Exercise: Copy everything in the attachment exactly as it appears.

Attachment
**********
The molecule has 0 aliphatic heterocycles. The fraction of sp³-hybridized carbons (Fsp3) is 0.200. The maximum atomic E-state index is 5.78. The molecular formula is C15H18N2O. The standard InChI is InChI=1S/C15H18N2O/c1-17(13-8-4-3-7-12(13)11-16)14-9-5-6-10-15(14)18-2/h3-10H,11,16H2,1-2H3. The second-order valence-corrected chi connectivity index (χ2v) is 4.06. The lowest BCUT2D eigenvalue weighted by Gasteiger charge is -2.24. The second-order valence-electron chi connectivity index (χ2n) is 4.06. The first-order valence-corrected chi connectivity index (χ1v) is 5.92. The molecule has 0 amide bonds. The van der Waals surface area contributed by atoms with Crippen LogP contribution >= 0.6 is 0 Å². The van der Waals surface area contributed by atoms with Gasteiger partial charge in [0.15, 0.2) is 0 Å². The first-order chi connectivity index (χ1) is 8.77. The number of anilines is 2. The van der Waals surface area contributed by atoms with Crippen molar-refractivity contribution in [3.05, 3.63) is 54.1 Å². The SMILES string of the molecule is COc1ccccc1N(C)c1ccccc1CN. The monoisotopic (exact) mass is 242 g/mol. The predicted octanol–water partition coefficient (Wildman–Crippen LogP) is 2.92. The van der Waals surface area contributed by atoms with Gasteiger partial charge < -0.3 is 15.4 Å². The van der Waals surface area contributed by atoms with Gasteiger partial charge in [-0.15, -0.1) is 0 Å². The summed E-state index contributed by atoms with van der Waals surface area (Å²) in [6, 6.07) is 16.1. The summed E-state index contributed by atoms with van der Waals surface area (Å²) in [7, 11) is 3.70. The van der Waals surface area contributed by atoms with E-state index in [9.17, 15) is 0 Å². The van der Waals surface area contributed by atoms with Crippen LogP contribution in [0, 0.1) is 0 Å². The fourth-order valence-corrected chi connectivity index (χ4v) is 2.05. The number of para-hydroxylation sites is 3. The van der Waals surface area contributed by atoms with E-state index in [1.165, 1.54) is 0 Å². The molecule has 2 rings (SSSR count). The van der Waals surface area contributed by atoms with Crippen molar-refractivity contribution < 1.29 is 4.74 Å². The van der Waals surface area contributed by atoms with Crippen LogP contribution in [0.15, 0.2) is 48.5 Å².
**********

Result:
The molecule has 0 aliphatic heterocycles. The fraction of sp³-hybridized carbons (Fsp3) is 0.200. The maximum atomic E-state index is 5.78. The molecular formula is C15H18N2O. The standard InChI is InChI=1S/C15H18N2O/c1-17(13-8-4-3-7-12(13)11-16)14-9-5-6-10-15(14)18-2/h3-10H,11,16H2,1-2H3. The second-order valence-corrected chi connectivity index (χ2v) is 4.06. The lowest BCUT2D eigenvalue weighted by Gasteiger charge is -2.24. The second-order valence-electron chi connectivity index (χ2n) is 4.06. The first-order valence-corrected chi connectivity index (χ1v) is 5.92. The molecule has 0 amide bonds. The van der Waals surface area contributed by atoms with Crippen LogP contribution >= 0.6 is 0 Å². The van der Waals surface area contributed by atoms with Gasteiger partial charge in [0.15, 0.2) is 0 Å². The first-order chi connectivity index (χ1) is 8.77. The number of anilines is 2. The van der Waals surface area contributed by atoms with Crippen molar-refractivity contribution in [3.05, 3.63) is 54.1 Å². The SMILES string of the molecule is COc1ccccc1N(C)c1ccccc1CN. The monoisotopic (exact) mass is 242 g/mol. The predicted octanol–water partition coefficient (Wildman–Crippen LogP) is 2.92. The van der Waals surface area contributed by atoms with Gasteiger partial charge < -0.3 is 15.4 Å². The van der Waals surface area contributed by atoms with Gasteiger partial charge in [-0.15, -0.1) is 0 Å². The summed E-state index contributed by atoms with van der Waals surface area (Å²) in [6, 6.07) is 16.1. The summed E-state index contributed by atoms with van der Waals surface area (Å²) in [7, 11) is 3.70. The van der Waals surface area contributed by atoms with E-state index in [9.17, 15) is 0 Å². The van der Waals surface area contributed by atoms with Crippen LogP contribution in [0, 0.1) is 0 Å². The fourth-order valence-corrected chi connectivity index (χ4v) is 2.05. The number of para-hydroxylation sites is 3. The van der Waals surface area contributed by atoms with E-state index in [1.165, 1.54) is 0 Å². The molecule has 2 rings (SSSR count). The van der Waals surface area contributed by atoms with Crippen molar-refractivity contribution < 1.29 is 4.74 Å². The van der Waals surface area contributed by atoms with Crippen LogP contribution in [0.15, 0.2) is 48.5 Å².